Angel Lore

by Lindsay and Maria

William Adolphe Bouguereau "Song of the Angels" (1881)

Angels have taken a center place in folklore, and stories of seeing angels, being saved by guardian angels, and communicating with angels abound. This interest makes it no surprise that angel lore, or any variation of it, would make it into pop-culture. There are also many angelic characters in literature, like Paradise Lost and the recent Mercy, by Rebecca Lim. Lim’s novel follows the story of a girl named Mercy, really an exiled angel doomed to wake up in a new body every so often. While reading this, Lindsay and I became really curious about angels in different traditions and in modern conceptions. What are they? Have they become secular (non-religious)? Are they as hot as Castiel and Anna? So, we did some research and here’s what we came up with.

Good Angels by Lindsay

As a kid, I watched Touched by an Angel every week. The show followed two main angels, Monica and Tessa, who just swooped into people’s lives and did nice things. You can still catch this show on the Hallmark Channel, where my mother (who probably doesn’t even believe in angels) watches it every other night and cries quietly to herself.

Digimon is an manga/anime that features an angel in the form of a big pink bunny. There are also good angels made out of old Internet data that turned intelligent…which is kinda weird. Just goes to show how far angel lore has come, and how “unsacred” it has become in some contexts (God is not really part of this story).

Fallen Angels by Maria

Paradise Lost engraving by Gustave Dore

Published in 1667, Paradise Lost, one the very few traditional English epic poems, is 10,000 lines long and covers almost every aspect of the creation story while adding a new layer.  In Paradise Lost, John Milton is careful in his descriptions of the angels. They are all winged and, like Mercy and Luc, “bleed light.” They are the prototypes of the stars, and even the fallen angels possess a majestic quality about them.

Satan is of course the worst fallen angel. At the end of the poem, Satan, who was once the golden child in Heaven, is reduced to a completely fallen state, where he loses all angelic qualities, including his glow, and becomes the Satan we are taught about in Sunday school.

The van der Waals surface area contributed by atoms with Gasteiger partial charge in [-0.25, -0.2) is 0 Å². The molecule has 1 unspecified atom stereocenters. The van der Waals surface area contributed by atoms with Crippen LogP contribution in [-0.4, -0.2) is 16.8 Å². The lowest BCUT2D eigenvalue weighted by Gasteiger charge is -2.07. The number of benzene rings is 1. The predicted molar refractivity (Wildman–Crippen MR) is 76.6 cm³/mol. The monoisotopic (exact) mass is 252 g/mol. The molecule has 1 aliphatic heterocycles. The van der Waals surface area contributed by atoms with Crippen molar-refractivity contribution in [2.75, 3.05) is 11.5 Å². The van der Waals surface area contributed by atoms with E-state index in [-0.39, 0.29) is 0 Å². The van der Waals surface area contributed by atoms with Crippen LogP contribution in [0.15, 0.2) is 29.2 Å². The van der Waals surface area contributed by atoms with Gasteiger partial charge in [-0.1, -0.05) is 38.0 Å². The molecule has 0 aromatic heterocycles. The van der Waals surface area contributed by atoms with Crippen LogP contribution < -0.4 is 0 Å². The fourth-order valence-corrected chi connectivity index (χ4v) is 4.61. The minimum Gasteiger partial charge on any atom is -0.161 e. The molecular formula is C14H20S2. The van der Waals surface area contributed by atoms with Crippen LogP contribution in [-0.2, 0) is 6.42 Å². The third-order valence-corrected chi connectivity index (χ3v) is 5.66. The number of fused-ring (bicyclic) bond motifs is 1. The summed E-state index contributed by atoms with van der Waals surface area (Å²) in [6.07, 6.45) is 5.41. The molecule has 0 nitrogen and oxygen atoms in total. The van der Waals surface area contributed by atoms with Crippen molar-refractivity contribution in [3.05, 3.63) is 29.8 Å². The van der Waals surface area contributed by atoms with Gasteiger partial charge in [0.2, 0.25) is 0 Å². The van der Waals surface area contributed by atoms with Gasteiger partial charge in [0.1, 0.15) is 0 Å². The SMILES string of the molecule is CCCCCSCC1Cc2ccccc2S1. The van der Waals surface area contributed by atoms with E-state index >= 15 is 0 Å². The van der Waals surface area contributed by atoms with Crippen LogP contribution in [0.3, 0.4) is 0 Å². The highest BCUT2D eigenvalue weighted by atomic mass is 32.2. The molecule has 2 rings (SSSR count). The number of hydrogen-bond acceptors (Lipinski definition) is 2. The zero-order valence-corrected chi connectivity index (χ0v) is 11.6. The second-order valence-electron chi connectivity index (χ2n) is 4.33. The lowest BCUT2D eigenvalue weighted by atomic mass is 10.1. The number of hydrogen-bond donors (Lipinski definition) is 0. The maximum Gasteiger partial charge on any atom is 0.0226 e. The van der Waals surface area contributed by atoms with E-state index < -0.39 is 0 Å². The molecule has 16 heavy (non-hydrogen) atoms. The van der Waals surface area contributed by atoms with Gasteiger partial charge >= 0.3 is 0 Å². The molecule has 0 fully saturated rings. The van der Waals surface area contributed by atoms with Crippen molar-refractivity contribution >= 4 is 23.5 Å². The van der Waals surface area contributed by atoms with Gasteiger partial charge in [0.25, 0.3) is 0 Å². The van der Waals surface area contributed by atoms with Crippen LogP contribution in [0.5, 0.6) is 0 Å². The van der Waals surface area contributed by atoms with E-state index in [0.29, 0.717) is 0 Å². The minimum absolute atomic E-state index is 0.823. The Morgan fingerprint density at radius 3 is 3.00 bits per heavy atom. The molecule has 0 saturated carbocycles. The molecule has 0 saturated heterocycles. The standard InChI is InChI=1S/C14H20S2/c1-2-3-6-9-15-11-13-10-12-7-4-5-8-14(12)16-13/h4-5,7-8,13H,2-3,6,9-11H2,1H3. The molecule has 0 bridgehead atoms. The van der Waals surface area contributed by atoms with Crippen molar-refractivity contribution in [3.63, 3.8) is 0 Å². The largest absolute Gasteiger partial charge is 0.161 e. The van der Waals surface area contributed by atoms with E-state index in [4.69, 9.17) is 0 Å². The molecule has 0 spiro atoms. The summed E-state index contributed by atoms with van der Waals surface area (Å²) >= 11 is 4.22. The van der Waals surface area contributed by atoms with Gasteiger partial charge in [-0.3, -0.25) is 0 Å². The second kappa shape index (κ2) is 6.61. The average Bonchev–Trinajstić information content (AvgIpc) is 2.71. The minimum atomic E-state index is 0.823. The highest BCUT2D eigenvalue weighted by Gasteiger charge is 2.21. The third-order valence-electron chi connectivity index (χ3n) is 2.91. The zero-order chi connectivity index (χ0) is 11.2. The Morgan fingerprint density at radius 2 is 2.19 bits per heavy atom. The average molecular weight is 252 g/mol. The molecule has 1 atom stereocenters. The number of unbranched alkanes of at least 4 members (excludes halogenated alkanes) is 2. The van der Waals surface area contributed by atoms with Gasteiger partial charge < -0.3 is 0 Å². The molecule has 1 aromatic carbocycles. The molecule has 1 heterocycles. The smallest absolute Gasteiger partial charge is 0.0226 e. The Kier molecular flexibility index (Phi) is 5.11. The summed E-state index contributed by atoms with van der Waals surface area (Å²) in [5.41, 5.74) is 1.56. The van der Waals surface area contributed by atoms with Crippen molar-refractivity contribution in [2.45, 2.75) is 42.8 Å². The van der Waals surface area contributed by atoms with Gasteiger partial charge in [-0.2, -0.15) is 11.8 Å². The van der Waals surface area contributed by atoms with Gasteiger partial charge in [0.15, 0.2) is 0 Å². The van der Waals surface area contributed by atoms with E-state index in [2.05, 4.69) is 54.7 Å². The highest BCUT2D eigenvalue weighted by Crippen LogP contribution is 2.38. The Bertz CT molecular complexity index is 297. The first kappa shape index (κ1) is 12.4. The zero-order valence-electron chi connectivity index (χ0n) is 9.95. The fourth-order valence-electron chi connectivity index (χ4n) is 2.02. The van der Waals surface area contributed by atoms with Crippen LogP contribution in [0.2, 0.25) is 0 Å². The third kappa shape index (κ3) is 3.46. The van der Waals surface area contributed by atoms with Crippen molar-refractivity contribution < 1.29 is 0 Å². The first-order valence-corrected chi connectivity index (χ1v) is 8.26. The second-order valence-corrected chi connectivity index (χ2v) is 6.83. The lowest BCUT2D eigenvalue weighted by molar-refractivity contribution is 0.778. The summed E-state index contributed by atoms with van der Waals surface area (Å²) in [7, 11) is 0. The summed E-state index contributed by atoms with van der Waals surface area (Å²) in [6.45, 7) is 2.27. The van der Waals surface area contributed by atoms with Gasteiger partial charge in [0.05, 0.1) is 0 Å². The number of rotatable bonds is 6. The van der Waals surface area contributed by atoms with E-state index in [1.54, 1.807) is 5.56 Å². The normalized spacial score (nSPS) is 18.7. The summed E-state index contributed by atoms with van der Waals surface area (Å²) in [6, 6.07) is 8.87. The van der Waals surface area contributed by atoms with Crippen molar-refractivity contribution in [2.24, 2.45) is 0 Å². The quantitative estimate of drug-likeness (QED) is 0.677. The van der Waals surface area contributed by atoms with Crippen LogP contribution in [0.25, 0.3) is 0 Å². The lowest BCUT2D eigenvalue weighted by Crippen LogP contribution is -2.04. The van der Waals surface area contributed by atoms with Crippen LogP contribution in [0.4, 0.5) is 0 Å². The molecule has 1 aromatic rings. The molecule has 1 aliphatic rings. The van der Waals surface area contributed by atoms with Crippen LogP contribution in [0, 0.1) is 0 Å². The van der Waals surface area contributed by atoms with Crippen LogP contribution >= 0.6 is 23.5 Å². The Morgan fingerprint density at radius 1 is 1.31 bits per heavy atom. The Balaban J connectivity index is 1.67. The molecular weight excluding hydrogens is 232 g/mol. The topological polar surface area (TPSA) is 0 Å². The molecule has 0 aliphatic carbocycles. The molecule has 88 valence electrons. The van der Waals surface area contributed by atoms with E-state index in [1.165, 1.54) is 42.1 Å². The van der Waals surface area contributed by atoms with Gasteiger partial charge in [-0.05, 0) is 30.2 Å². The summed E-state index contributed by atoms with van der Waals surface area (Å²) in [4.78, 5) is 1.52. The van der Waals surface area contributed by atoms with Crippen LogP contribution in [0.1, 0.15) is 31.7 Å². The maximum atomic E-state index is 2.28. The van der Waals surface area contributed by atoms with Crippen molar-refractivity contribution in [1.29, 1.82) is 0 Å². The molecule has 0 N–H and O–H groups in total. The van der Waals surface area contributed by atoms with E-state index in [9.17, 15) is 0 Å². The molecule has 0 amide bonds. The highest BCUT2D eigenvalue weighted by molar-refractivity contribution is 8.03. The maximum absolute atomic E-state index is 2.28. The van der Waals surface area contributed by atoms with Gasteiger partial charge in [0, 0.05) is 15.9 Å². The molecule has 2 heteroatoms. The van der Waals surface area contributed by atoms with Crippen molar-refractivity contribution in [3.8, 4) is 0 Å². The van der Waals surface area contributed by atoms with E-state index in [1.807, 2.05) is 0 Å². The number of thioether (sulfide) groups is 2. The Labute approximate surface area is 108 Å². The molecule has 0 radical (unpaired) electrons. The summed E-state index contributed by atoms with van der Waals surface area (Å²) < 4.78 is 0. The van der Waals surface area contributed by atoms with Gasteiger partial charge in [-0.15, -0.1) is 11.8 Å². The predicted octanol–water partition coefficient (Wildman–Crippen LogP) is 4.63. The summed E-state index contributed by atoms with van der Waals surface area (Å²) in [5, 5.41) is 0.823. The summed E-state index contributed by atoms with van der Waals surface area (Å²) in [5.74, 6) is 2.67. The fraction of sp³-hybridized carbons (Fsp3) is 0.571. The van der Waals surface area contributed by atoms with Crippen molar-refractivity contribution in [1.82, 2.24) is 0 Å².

Dogma
Kevin Smith can do no wrong, especially if Alanis Morissette is God and George Carlin is a cardinal. But somewhere in that humor, Smith was definitely listening to centuries of angel lore. Loki and Bartleby fit the “fallen angel” syndrome perfectly. Rebelling against God for reasons that seem…reasonable (and Satanic), these two angelic beings are cast out of Heaven and doomed to eternity on Earth. They find it troublesome, much like Milton’s Satan, that God is so willing to forgive and help human beings, but is so very harsh and strict with the angels.

Supernatural
Eric Kripke’s masterpiece Supernatural is a one-of-a-kind show. Dealing with all sorts of mythology, folklore, and religious history, the story arc of the show centers on the struggle between good and evil, specifically the struggle between God and Satan/the fallen angels.

Anna, one of the main characters, is very, very much like Mercy. When first introduced, we see Anna as a patient in a mental hospital, a young woman who hears voices and is convinced that those voices belong to angels. As the show progresses, it becomes very clear that Anna is a fallen angel. She is cast out of heaven, and loses her “grace” (which takes the form of a star-like object), becoming human. She is unable to remember who she is, unable to understand why she is being hunted down by demons, and is unwilling to conform to Uriel’s party. Like Mercy, she has a soft spot for all things human, specifically chocolate cake, and understands the human condition.

We hope you enjoyed our tour!

4 thoughts on “Angel Lore

  1. This was very interesting! I too am a fan of Kripke’s Supernatural, as well as various other angel-lore tales. I am reminded, of this, of a book I have written by a Roman Catholic, that is basically Angelology. It covers the names of angels, their origins, and the few angels that have become familiar from the Bible, Koran, and/or Torah: Gabriel, Michael, Rafael. Interestingly, the 3 angels mentioned above are those most known by mankind, yet they are the second lowest of 9 castes. The book explains that Michael, the commander of the Heavenly Host who drove Lucifer out of Heaven, attained extra power by being so loyal to God. His name means something along the lines of “He who is like God”. Just some interesting tidbits! (Also, the “El” in the names above all mean God. El, is the name of the supreme God of some of the polytheistic Canaanite peoples.)

  2. I also have a similar book I would read often when I was in school. It was actually three books all kept inside a holder so they would be kept together. It was an almanac on religion. I’m almost sure that Angels: An almanac was they name of one of the books. I’ll have to go look for it tomorrow in my old bookcase and update here if I find it.

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